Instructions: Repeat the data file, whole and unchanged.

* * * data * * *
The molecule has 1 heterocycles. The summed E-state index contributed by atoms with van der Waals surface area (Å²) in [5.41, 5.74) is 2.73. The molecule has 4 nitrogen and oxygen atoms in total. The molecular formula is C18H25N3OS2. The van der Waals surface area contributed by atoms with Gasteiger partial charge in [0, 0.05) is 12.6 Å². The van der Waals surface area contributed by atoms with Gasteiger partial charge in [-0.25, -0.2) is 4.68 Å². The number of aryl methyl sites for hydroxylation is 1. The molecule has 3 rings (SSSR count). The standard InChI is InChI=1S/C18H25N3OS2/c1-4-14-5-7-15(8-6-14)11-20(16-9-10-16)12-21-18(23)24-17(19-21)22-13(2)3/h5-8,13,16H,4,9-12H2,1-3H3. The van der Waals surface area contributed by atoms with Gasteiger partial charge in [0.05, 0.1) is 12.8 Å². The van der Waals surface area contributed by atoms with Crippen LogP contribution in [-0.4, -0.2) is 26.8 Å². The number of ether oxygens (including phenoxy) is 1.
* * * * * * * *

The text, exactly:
The molecule has 1 heterocycles. The summed E-state index contributed by atoms with van der Waals surface area (Å²) in [5.41, 5.74) is 2.73. The molecule has 4 nitrogen and oxygen atoms in total. The molecular formula is C18H25N3OS2. The van der Waals surface area contributed by atoms with Gasteiger partial charge in [0, 0.05) is 12.6 Å². The van der Waals surface area contributed by atoms with Gasteiger partial charge in [-0.25, -0.2) is 4.68 Å². The number of aryl methyl sites for hydroxylation is 1. The molecule has 3 rings (SSSR count). The standard InChI is InChI=1S/C18H25N3OS2/c1-4-14-5-7-15(8-6-14)11-20(16-9-10-16)12-21-18(23)24-17(19-21)22-13(2)3/h5-8,13,16H,4,9-12H2,1-3H3. The van der Waals surface area contributed by atoms with Gasteiger partial charge in [0.05, 0.1) is 12.8 Å². The van der Waals surface area contributed by atoms with Crippen LogP contribution in [-0.4, -0.2) is 26.8 Å². The number of ether oxygens (including phenoxy) is 1.